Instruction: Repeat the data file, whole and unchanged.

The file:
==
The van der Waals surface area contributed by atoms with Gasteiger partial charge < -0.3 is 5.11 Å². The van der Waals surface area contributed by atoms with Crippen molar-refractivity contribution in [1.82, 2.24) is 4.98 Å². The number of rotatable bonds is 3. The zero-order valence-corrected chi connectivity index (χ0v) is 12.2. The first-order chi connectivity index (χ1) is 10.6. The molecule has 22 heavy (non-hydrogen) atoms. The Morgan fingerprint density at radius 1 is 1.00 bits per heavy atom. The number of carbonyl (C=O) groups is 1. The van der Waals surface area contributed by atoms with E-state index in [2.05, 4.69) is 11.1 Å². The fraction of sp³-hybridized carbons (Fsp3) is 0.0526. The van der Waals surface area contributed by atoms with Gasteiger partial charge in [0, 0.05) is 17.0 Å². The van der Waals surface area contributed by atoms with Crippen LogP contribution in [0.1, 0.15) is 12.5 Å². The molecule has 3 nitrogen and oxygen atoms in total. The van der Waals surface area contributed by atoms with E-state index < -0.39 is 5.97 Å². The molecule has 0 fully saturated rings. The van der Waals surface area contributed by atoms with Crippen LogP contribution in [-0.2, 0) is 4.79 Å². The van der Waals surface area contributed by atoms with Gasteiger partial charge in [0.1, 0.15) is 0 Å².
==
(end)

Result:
The van der Waals surface area contributed by atoms with Gasteiger partial charge < -0.3 is 5.11 Å². The van der Waals surface area contributed by atoms with Crippen molar-refractivity contribution in [1.82, 2.24) is 4.98 Å². The number of rotatable bonds is 3. The zero-order valence-corrected chi connectivity index (χ0v) is 12.2. The first-order chi connectivity index (χ1) is 10.6. The molecule has 22 heavy (non-hydrogen) atoms. The Morgan fingerprint density at radius 1 is 1.00 bits per heavy atom. The number of carbonyl (C=O) groups is 1. The van der Waals surface area contributed by atoms with E-state index in [2.05, 4.69) is 11.1 Å². The fraction of sp³-hybridized carbons (Fsp3) is 0.0526. The van der Waals surface area contributed by atoms with Gasteiger partial charge in [0, 0.05) is 17.0 Å². The van der Waals surface area contributed by atoms with Crippen LogP contribution in [0.1, 0.15) is 12.5 Å². The molecule has 3 nitrogen and oxygen atoms in total. The van der Waals surface area contributed by atoms with E-state index < -0.39 is 5.97 Å². The molecule has 0 fully saturated rings. The van der Waals surface area contributed by atoms with Crippen LogP contribution in [-0.2, 0) is 4.79 Å². The van der Waals surface area contributed by atoms with Gasteiger partial charge in [0.1, 0.15) is 0 Å².